ST. PAUL, Minn. -- May is beautiful time of year on the State Capitol grounds, as trees bud, flowers sprout and the lawn turns from brown to green.
But it's also the most stressful of times, because it's the final month on the session calendar. It's not even an entire month, in actuality.
May 20th is the final day lawmakers can take action on any bill, and that day is fast approaching with no overall budget deal yet between the leaders of the House and Senate.
House Speaker Paul Thissen and Senate Majority Leader Tom Bakk have been negotiating in private with Governor Mark Dayton, to come up with spending targets. From those targets revised spending bills will follow, and tax hikes passed earlier in the session will be reshaped.
All three are Democrats, so going into overtime is politically unaccepted -- especially considering they sharply criticized the Republican-led legislature for the 2010 budget stalemate that resulted in a government shutdown.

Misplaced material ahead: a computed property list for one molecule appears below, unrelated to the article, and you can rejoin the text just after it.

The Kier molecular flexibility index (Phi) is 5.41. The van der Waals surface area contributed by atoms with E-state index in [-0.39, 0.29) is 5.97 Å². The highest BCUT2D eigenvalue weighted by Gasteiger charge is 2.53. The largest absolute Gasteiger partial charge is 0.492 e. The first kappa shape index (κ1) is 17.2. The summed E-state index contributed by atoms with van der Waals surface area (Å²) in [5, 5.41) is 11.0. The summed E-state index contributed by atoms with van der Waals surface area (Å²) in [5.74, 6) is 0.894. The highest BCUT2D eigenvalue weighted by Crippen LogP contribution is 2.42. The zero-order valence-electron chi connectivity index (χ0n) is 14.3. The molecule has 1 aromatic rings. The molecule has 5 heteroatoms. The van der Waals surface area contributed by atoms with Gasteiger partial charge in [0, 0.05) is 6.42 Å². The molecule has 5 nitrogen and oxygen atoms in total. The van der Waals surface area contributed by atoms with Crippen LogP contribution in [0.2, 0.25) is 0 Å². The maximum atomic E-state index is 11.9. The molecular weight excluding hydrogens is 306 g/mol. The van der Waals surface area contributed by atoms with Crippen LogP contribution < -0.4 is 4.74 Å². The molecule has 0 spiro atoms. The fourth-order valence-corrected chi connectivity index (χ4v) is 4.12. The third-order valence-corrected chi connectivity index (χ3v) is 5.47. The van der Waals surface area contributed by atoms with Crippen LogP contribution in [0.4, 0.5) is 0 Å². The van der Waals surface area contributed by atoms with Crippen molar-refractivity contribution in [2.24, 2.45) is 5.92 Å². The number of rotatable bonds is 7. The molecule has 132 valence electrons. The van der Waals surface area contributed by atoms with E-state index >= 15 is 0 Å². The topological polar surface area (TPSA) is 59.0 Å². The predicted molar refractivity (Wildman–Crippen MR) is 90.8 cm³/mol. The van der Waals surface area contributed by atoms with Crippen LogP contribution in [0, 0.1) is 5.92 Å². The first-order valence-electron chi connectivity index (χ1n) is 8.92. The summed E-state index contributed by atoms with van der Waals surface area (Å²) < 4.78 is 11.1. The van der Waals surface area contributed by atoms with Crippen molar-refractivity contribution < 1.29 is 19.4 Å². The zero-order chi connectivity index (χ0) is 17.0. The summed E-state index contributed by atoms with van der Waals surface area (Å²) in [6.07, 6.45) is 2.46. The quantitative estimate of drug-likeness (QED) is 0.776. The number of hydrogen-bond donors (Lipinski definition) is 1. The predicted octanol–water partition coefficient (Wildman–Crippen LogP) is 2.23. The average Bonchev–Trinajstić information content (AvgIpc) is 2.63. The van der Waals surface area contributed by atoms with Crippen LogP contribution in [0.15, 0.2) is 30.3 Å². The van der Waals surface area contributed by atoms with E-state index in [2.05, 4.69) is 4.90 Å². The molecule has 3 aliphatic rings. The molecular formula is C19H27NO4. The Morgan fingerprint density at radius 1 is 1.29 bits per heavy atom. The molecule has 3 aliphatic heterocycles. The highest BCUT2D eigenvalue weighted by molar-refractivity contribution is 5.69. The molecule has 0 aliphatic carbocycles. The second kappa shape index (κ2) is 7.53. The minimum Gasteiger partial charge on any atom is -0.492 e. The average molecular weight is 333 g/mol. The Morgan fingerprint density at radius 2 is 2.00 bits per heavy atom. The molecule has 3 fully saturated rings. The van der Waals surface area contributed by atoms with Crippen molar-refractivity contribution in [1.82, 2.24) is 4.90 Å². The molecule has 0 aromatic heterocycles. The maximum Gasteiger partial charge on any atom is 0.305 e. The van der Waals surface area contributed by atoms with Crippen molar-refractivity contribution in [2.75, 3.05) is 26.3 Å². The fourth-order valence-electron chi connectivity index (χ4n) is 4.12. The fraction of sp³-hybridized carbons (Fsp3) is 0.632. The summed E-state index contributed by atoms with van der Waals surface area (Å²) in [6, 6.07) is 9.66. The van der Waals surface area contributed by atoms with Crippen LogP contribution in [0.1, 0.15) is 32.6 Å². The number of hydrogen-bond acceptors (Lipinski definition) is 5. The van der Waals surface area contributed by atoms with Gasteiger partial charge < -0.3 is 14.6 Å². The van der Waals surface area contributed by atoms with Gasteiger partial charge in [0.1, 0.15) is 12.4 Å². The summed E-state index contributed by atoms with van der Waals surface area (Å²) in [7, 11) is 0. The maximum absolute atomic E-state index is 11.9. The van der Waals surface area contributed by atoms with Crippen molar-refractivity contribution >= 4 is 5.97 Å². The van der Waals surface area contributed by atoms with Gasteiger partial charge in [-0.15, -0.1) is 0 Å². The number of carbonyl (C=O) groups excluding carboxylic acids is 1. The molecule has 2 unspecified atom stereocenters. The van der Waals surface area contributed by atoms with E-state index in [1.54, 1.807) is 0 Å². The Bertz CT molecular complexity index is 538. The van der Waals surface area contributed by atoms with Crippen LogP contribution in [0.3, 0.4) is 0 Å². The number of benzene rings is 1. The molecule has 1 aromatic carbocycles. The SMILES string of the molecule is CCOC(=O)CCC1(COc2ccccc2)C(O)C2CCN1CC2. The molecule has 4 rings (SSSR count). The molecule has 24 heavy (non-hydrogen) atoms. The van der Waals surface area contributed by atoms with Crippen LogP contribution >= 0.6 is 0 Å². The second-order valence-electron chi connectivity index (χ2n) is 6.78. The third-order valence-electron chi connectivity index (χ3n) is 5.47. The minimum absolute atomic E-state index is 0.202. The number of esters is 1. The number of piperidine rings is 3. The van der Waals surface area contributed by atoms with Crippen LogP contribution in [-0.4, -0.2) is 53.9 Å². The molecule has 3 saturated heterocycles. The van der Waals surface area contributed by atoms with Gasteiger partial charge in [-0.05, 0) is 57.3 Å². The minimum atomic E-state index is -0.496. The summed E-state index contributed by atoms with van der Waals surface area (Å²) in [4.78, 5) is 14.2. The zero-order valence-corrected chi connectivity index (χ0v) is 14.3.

"We're not in session Saturday or Sunday, so that leaves only eight working session days left before we have to be out of here to pass the entire state budget," Rep. Kurt Daudt, the Republican House Minority Leader told KARE.
"Our questions is why are we cramming so much into such a short period of time we've already been here for over four months?"
There is a sculpture of a giant yellow megaphone in a park a couple blocks from the Capitol pointing in the direction of the seat of government.
Would it help, one might ask, if someone yelled into that megaphone to remind legislative leaders that the clock is ticking?
"You know, if you want to shout into a megaphone to urge us on that's fine," House Majority Leader Erin Murphy told KARE.
The St. Paul Democrat noted that the end of session, especially in odd-numbered budget years, is always marked by intense, private negotiations between the House and Senate working under a tight deadline.
"There's always pressure. There's some disagreement," Rep. Murphy said.
"People hear about that disagreement, and it looks like we're going to go off the tracks. But we're not. We're on track."
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